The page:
My Journey to Becoming a Full Stack DeveloperBy Steven McLintock on
Do you remember the early 2000’s when there was no Facebook, YouTube or iPhone? The technology landscape was very different at the time.
I was a teenager and the internet was a big part of my life. Napster, iPods and most of all, building websites. I couldn’t get enough of it. I would spend hours in my bedroom, using a 56K dial-up modem to connect to the world-wide-web and learn programming languages to make a website of my favorite band, TV show or PlayStation game.
Fast forward to a few years later and I was studying for my final exams at Glasgow Caledonian University. I’d somehow made it through an undergraduate degree in Internet Software Development and was preparing for the real world.
It’s not easy to secure that elusive first job when you have no experience in a professional capacity. Why would an employer hire you if there’s another candidate with more experience? At least, that’s what I thought at the time. But I had passion and lots of it, and I was about to find out that passion can go a long way.
With all the job applications I had submitted, I included a cover letter with screenshots of the websites I’d built over the years, in my bedroom with that 56K dial-up modem. I thought it would take forever to get a reply, but in no time at all, I got invited for an interview!
A local non-profit organization had replied and I was on my way to my first job interview. Suited and booted, I was nervous. I definitely had a lot still to learn. What I didn’t realize at the time is you’ll always be learning something new as a software developer. What you learn today won’t necessarily be around tomorrow. Adobe Flash, anyone?
I can only speculate why they hired me. Was it my eagerness to keep learning? Was it my interest in their organization? Whatever the reason, I got the job!
Pick Your Poison
Whoa, you mentioned “back-end” I hear you say? Absolutely! If we’re talking about full stack development, we have to discuss the back-end. I was using PHP in the beginning, as all the “hip” companies at the time (Facebook, Tumblr, WordPress) were all adopting PHP as their language of choice, and Microsoft wasn’t exactly the company it is today.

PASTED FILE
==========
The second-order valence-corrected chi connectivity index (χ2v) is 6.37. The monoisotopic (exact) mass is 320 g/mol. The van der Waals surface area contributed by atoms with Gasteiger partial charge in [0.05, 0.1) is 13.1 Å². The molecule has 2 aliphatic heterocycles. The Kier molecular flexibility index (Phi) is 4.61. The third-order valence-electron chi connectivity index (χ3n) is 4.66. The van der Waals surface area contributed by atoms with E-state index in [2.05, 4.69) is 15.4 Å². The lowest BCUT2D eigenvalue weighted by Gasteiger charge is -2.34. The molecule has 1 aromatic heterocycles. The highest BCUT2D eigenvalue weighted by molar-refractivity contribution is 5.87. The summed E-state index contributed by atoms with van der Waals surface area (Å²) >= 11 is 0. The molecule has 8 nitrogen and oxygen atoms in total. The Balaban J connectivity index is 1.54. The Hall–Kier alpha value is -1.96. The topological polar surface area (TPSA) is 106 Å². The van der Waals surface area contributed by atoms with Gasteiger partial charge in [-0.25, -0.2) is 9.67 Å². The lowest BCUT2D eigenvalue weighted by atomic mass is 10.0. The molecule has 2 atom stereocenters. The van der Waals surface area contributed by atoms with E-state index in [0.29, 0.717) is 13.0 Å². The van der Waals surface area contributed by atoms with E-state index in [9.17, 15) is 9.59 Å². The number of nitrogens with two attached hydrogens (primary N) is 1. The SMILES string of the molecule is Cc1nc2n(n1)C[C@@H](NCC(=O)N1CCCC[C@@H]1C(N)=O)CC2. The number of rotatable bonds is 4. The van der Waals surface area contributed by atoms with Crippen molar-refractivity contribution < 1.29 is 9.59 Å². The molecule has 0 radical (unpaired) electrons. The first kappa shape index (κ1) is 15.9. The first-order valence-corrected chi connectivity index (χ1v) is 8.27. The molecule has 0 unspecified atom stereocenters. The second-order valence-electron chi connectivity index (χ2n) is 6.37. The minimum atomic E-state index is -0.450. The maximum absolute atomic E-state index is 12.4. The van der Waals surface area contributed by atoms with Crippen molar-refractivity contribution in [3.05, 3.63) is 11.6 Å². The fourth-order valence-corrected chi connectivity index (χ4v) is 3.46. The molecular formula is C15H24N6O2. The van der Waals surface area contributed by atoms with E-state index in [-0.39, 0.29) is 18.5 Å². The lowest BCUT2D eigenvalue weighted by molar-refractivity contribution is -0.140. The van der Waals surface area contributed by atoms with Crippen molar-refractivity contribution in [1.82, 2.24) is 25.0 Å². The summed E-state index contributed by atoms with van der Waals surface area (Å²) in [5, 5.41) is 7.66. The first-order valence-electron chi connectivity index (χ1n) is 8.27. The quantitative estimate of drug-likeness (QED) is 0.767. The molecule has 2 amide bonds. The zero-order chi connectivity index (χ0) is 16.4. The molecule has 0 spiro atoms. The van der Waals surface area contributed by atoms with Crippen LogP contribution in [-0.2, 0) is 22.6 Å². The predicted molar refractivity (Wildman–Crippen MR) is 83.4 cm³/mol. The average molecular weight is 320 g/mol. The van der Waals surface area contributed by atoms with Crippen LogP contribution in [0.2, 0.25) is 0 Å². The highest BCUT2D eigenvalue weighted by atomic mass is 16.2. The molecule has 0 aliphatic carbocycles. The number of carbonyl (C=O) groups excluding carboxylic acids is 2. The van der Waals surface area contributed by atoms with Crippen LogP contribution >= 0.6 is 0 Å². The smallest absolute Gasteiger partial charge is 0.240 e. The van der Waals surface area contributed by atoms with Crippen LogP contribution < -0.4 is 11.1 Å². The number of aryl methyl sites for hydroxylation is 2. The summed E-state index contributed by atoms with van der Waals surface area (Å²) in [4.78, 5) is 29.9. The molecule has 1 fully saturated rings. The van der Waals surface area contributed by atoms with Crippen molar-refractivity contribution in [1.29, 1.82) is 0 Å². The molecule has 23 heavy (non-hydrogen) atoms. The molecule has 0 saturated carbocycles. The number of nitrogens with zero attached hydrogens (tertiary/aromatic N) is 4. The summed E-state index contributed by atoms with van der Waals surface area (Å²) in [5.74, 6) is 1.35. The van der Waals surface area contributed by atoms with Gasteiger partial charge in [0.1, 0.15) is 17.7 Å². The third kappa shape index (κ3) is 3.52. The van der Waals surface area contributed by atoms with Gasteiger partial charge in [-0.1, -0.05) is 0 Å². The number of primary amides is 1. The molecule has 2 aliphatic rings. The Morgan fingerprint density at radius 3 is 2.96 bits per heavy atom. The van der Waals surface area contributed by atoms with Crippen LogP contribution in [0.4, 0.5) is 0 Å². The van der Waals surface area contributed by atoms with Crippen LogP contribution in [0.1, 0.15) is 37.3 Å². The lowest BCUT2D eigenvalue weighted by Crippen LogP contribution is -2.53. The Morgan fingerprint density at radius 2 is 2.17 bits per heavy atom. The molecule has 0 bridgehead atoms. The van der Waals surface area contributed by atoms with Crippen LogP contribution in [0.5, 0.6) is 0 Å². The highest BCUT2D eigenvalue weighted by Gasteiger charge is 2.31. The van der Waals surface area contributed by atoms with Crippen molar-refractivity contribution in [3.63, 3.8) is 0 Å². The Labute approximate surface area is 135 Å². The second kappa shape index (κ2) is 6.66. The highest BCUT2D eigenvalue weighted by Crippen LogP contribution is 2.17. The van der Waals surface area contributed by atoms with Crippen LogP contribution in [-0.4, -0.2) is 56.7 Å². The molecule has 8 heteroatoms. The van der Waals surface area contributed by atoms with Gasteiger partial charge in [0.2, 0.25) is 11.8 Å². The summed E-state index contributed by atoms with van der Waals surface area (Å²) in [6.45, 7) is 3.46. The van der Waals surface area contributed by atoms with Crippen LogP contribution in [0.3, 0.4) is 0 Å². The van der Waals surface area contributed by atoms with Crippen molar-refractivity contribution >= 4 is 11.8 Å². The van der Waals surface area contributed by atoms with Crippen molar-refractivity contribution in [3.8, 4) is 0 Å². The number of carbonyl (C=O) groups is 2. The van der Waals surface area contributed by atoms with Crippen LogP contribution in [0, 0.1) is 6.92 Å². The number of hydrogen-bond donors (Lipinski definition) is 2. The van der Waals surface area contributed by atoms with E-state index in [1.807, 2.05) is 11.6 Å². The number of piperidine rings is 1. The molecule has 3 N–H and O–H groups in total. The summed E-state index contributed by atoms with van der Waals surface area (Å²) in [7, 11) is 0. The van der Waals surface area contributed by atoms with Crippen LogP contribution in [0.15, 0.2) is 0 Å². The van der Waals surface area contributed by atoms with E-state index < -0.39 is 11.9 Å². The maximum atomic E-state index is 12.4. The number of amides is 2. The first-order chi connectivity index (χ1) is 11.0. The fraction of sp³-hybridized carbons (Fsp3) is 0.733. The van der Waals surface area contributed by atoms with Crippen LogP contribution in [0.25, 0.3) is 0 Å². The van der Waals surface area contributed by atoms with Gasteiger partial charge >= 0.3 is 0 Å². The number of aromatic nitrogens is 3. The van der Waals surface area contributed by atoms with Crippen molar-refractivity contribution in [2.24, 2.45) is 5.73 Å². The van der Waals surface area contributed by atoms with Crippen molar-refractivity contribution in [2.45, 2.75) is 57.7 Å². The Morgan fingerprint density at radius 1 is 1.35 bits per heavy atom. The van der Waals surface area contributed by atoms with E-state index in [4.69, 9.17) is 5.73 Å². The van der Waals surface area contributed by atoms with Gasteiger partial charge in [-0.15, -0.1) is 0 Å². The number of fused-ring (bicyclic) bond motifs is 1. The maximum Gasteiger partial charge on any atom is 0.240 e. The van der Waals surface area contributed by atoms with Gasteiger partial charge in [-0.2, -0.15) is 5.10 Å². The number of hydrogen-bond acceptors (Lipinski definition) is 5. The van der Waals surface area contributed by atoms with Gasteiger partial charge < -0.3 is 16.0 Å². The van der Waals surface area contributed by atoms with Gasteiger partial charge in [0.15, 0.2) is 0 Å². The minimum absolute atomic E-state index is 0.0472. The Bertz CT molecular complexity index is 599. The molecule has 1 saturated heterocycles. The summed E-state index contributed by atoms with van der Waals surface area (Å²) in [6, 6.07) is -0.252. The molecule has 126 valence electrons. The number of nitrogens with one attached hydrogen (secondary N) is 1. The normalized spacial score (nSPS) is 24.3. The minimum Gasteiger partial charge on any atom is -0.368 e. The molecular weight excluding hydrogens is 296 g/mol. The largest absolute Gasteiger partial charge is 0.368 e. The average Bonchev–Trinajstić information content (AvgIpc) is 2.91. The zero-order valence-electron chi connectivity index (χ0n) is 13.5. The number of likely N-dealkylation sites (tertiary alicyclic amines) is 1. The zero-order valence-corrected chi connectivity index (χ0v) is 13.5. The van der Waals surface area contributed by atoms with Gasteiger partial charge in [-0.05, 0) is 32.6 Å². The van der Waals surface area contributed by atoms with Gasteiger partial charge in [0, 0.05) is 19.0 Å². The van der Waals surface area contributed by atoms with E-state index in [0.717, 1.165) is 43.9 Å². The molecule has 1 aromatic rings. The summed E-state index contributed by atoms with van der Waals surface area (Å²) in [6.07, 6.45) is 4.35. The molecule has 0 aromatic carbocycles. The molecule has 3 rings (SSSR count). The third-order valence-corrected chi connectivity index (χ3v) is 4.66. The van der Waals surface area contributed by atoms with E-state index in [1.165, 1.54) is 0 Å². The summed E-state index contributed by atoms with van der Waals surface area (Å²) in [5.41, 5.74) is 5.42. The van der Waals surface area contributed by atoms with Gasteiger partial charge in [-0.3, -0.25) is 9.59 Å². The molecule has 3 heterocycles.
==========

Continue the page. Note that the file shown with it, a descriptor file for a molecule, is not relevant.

I feel like back-end development falls into two different categories, or at least it did back then. There was the Microsoft category, and the “everything else” category. I was an unabashed Apple fanboy at the time (cut me some slack, this was the era of peak Steve Jobs and the release of the iPhone), so I saw myself in the “everything else” category at the time. I much preferred using my MacBook Pro at home for working on open-source projects. However, at work I was being encouraged to pursue Microsoft and I wasn’t quite sure what to do.
As Microsoft changed their leadership and became a heavyweight in cloud computing, in addition to the enhancements to .NET and their front-end languages (Razor, Blazor, TypeScript), the .NET stack gradually became my preference as I got older. These days I’m a Windows user and a Microsoft enthusiast, but with .NET Core and Visual Studio for Mac being released, not to mention Visual Studio Code, we could all easily use a Mac or a PC, using the language or framework that made the most sense for the current project we’re working on.
Twenty years ago I was eager to learn it all, and today I feel like not much has changed. I still want to learn all the new front-end and back-end languages and frameworks that are released on an almost yearly basis, and that is what will always keep it interesting for me.
I would like to thank Ollie Randall of Randall Writing for the cartoons in this article.